As we said, one egg eater can encourage the others to join in, so watch your ducks and see if you can spot the offending fowl.

Break the habit

Try replacing eggs with fake eggs or even golf balls! Once your ducks realise they can’t break the fake egg or golf balls to eat the egg they should get out of the habit and stop trying with real eggs.

Stop ducks getting bored

Some ducks start breaking eggs out of boredom so give them plenty of things to entertain them.

Vegetables, cubed in a bowl or hanging from their run, will keep them occupied and provide a healthy snack. You can check last week’s article on Healthy Treats for Ducks to get ideas.

Preparing your chicken house for winter

Chickens in the snowA safe, dry house is essential if you’re going to have healthy hens, especially during the winter months. Depending on where you live you might need to make more preparations for winter than chicken keepers living in warmer climates.

For example, if you’re in the north of England or Scotland you might need to think about hen house heaters or heated water bowls for this winter.

If you live in the south of England you probably won’t need to resort to extra heat for your hens, but having a heated water bowl could save you having to break the ice every day.

Here are some other things that all chicken keepers, regardless of their location, need to do before the cold sets in.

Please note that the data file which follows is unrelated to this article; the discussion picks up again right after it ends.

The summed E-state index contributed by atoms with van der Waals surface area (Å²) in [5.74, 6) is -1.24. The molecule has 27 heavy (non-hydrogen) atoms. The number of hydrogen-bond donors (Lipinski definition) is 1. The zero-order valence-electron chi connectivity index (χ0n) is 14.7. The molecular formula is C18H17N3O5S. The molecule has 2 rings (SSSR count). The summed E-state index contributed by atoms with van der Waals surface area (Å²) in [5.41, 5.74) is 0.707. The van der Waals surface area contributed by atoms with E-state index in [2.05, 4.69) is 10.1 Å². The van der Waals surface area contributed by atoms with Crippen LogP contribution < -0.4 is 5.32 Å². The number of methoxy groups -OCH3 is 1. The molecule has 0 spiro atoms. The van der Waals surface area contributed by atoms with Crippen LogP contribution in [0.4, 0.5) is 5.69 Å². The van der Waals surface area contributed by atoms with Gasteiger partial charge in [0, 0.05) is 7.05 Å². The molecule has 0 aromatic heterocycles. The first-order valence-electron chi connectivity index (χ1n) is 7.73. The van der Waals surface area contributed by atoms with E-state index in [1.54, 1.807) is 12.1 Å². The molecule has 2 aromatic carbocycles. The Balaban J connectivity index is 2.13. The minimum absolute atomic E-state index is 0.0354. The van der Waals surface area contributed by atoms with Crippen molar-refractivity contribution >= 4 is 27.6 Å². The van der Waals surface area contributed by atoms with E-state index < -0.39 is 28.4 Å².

Give your chicken house a good clean

Whether you’re planning on using a deep litter method during the winter or not it’s best to start the winter with a clean chicken house.

Clear all of the bedding out and give the house a good scrub with a pet safe disinfectant. Make sure you get in all the nooks and crannies!

It’s also a good idea to treat your house with a mite and lice product, even if your birds haven’t shown any sign of having an infestation.

Don’t forget your accessories

Now is the time to give all of your chicken house extras, such as perches, next boxes, grit tubs, and feeders, a really good clean. If anything is broken, or doesn’t come clean with a good scrub, it might be time to replace it.

When you’re done, give everything a good rinse and leave to dry in the sun whilst you clean the rest of the chicken house.

Check for wear and tear

If you’ve bought a good quality chicken house it should have a long working life with minimum maintenance, but it’s still a good idea to check your chicken house is up to the winter weather conditions.

Check your chickens, or pests, haven’t damaged the house and that all of the fixtures are in good working order. Do the doors close properly? Are any of the metal fittings rusty? If you can answer yes, then now is the time to fix it.

Make sure your run is up to scratch

Many chicken keepers prefer to restrict their hens to a run during the winter months to limit the damage done to the garden or field. If you only use a run during the winter then it’s important to check it’s still safe and secure after being stored for the summer.

Just as with your chicken house, give it a good clean and check the wire, wood, and any metal fittings. You might also want to add extra layers of wire to make it harder for hungry predators to get to your flock.

Stock up on bedding and feed

Long nights and difficult weather conditions can make it harder to get your poultry essentials. If you’ve got a dry, vermin free space it’s a good idea to stock up on bedding and feed so you don’t find yourself in a fix if weather conditions stop you getting to the pet shop.

Free Range Friday – Halloween Ghost Cupcakes!

With Halloween on it’s way we thought it was only right that our Free Range Friday recipes took on a spooky theme for the next two weeks.

This week we’ve got delicious Halloween Ghost Cupcakes from BBC’s Good Food magazine proving that Halloween food doesn’t have to be gory.

You can get the full recipe here.